The New Testament does not prescribe a specific ‘second blessing’ for believers after conversion, as though something has to be added to what believers already have in Christ in order for them to be complete. As even some Charismatics concede, all who are in Christ have been baptized spiritually into him (1 Corinthians 12:12) and no mandatory further experience is an ‘open sesame’ to further spiritual development. Puritans would concur that true spiritual power is needed, not only for preaching but also for Christian living and service generally. They would emphasize that the Holy Spirit is always at work in the believer to teach, correct, guide, comfort and empower. But the Puritan teaching is that all believers are complete in Christ from their conversion.

Liberating teaching

Second, the Charismatic movement stresses the continuation of signs, wonders and miracles for today. However, the Puritans taught that apostles and prophets in the New Testament were ‘extraordinary’ officers of the church. They were given a special endowment of the Holy Spirit for the work of laying the church’s foundations. Later generations of believers, once the New Testament Scriptures had become widely available, did not need to repeat this foundational work. Signs and wonders are no longer necessary to bear witness to Christ and vindicate the Word of God.

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Puritan teaching is wonderfully liberating, because it shows us that spiritual leaders are not now required to walk on water, replace missing limbs, raise the dead, or perform stupendous miracles such creating wine, fish or bread (John chapters 4 and 6)! The Word of God is all-sufficient, and it is no longer necessary to exercise the supernatural gifts of prophecies, tongues and interpretation of tongues. Today, when the promises of healing from the ‘miracle-worker’ fail, then hurt and disillusionment set in. The Puritans would point men to the promises that will never fail, those of the gospel, by which eternal life is given to those who repent and believe.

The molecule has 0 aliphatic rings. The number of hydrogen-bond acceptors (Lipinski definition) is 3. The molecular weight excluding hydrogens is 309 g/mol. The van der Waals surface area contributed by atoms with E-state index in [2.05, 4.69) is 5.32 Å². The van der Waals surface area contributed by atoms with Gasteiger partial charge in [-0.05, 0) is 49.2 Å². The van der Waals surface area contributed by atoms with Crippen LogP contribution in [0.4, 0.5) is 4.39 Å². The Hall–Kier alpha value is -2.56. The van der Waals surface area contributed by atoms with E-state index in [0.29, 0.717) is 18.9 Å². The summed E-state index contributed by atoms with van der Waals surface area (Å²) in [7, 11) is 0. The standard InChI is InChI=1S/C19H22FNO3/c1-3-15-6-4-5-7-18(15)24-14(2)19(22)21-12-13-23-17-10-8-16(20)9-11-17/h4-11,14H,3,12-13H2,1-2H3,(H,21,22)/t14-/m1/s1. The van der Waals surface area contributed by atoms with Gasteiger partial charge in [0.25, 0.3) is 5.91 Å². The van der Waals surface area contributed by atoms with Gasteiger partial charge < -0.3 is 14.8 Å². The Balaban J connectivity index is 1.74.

Joy in worship

Third, there should indeed be joyful public Christian worship, but the only ingredients of spiritual worship will be those specified in Scripture — the public reading of Scripture, preaching, intercessory prayer and singing. Otherwise there is freedom. There is no reason why these should not be marked by great joy. Emotional uplift of a worldly kind and the provision of entertainment are completely unnecessary. Puritan worship was marked by dignity and reverence, but it was combined with joy and gladness.

Stephen Charnock, in his exposition of John 4:24, captures the God-centredness of true worship: ‘God is a Spirit infinitely happy, therefore we must approach him with cheerfulness; he is a Spirit of infinite majesty, therefore we must come before him with reverence; he is a Spirit infinitely high, therefore we must offer up our sacrifices with deepest humility; he is a Spirit infinitely holy, therefore we must address him with purity, he is a Spirit infinitely glorious, we therefore must acknowledge his excellency — he is a Spirit provoked by us, therefore we must offer up our worship in the name of a pacifying mediator and intercessor.’

Intellectual Calvinism

Calvinism is commonly summarized in its ‘five points’, easily remembered by the acrostic TULIP. This stands for Total depravity, Unconditional election, Limited atonement, Irresistible grace, and Perseverance of the saints. This formulation originated at the Synod of Dort in 1618-1619. These points highlight the truth that salvation is by grace alone.

Yet this reduction to five points can sometimes foster a simplistic approach to the gospel. In Scripture, wherever the truth of salvation by grace alone is stated, it is in the context of spiritual application to the heart and practical application to the life. Without application there is the danger that ‘Calvinism’ becomes merely academic or intellectual. For example, to imply that only those who subscribe to the five points are born-again Christians, betrays a cultic spirit. A man’s salvation is not to be judged by his level of theological comprehension. The Puritans taught that salvation was by grace through faith alone, and were careful not to add intellectual understanding as a further qualification for heaven.

Conclusion

Puritan writings at their best are profoundly relevant for the whole Church of Christ at the end of the twentieth century. Puritanism is strongest where the churches today are weakest, and Puritan teaching is only strong because it represents biblical truth applied with thoroughness, yet gentleness, to the ‘smoking flax’ and ‘bruised reed’.